The civil war that could result from the dialogue's failure, he warned, would endanger navigation routes in the Gulf of Aden and therefore pose a threat to regional and global security.

He also said that Yemen was facing "three undeclared wars" conducted by al Qaeda, pirates in the Gulf of Aden, and Houthi rebels in the north, and that Iran was supporting these adversaries "indirectly," but did not offer details of that support.


Did candidate Obama call world leaders in 2008?

Friday ushered in a surreal new chapter in the duel between Barack Obama and Mitt Romney over how to approach relations with Israel and Iran's nuclear program, as both candidates hopped on phone calls with Benjamin Netanyahu a day after the Israeli prime minister delivered a fiery U.N. address on red lines for Iran in New York.

During Obama's conversation with Netanyahu (see photo above), the White House announced, "the two leaders underscored that they are in full agreement on the shared goal of preventing Iran from obtaining a nuclear weapon." Romney told reporters that while he and the Israeli leader spoke about red lines in a subsequent chat, they did not delve into the "kind of detail" that "would define precisely where that red line would be."

The bizarre episode raises the question: Is it normal for presidential candidates to insert themselves into global events by dialing up heads of state? In fact, Obama did pretty much the same thing -- multiple times, no less -- as a candidate during the 2008 campaign.

Obama, like Romney, embarked on a foreign trip as a candidate, meeting face-to-face with leaders such as Afghan President Hamid Karzai, German Chancellor Angela Merkel, Iraqi Prime Minister Nouri al-Maliki, and Israeli Prime Minister Ehud Olmert (headline: "Obama Talks Tough About Iran During Visit to Israel"). But he also placed several phone calls.

In January 2008, for example, Obama reached out to the two leaders at the center of a bitterly disputed election in Kenya, his father's homeland. "What I urged was that all the leaders there, regardless of their position on the election, tell their supporters to stand down," Obama explained at the time. The Bush-era State Department, which coordinated the calls with Obama, praised the effort. "Any time you have a person of stature ... who is pushing for a peaceful, political resolution, that's a positive thing," State Department spokesman Sean McCormack said.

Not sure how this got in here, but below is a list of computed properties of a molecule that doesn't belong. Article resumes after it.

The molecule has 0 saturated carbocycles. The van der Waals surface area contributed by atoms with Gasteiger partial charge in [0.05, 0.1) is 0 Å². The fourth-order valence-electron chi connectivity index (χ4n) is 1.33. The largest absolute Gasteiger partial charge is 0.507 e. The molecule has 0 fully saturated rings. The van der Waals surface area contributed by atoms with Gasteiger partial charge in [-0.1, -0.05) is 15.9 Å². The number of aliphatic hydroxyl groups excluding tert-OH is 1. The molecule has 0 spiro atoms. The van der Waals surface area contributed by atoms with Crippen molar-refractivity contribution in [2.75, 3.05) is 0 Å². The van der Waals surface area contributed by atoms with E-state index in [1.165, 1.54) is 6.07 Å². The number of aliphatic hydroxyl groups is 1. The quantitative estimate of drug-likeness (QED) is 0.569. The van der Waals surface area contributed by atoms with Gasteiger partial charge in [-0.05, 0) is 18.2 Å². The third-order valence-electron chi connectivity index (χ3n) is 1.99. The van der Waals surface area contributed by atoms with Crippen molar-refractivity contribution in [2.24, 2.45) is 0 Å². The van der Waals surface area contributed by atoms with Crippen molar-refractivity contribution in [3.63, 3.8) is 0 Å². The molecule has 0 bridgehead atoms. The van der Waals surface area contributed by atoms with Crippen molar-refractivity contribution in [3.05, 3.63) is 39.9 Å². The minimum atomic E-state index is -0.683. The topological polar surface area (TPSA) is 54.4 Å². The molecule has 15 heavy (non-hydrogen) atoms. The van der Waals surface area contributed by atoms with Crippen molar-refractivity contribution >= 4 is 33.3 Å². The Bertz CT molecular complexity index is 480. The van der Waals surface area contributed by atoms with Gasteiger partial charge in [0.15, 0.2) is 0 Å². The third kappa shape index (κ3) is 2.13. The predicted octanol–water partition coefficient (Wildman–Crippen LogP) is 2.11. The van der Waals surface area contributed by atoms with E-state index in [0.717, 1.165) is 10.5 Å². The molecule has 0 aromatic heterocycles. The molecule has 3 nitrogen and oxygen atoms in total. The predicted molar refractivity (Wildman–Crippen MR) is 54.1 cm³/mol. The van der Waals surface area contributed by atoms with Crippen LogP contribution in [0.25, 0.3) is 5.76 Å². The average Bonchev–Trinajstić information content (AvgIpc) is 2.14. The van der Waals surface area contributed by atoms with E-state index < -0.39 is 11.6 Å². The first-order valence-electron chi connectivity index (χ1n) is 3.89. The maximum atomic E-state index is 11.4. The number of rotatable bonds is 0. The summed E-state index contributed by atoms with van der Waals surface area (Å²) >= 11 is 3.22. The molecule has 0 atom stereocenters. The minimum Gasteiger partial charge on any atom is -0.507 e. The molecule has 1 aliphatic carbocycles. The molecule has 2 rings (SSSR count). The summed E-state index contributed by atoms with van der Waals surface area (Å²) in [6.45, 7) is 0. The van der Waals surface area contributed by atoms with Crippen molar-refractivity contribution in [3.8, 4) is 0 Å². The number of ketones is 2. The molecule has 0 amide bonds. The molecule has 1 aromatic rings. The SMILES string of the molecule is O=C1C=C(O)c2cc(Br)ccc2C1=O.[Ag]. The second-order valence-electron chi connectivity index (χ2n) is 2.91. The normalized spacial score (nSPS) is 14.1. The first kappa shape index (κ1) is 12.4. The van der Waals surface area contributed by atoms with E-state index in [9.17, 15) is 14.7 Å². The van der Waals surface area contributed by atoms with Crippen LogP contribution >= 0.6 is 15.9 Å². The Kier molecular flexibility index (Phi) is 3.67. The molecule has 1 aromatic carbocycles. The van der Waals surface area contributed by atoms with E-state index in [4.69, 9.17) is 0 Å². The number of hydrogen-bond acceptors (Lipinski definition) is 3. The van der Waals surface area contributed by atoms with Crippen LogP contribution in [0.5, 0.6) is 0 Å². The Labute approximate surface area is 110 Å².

Then, after hostilities erupted between Georgia and Russia in August 2008, both Obama and Republican challenger John McCain phoned Georgian President Mikheil Saakashvili, while condemning Russia for violating Georgia's sovereignty. In fact, the candidates called Saakashvili so frequently -- the Georgian leader said he heard from them "pretty often" -- that it became a bit of a contest; when pressed by Fox News, Saakashvili conceded that McCain had called first but that Obama was "very supportive." In September, the prime minister requested a call with Obama to thank him for mentioning Georgia in his convention speech.

The campaign-trail diplomacy didn't stop at phone calls. McCain sent two of his allies in the Senate -- Joe Lieberman (I-CT) and Lindsey Graham (R-SC) -- to Georgia at the height of the conflict, while Joe Biden, then a leading contender to be Obama's running mate, made the trip himself.

Perhaps that's the lesson: We'll know this is getting out of hand when Romney dispatches campaign surrogates to Jerusalem.

The White House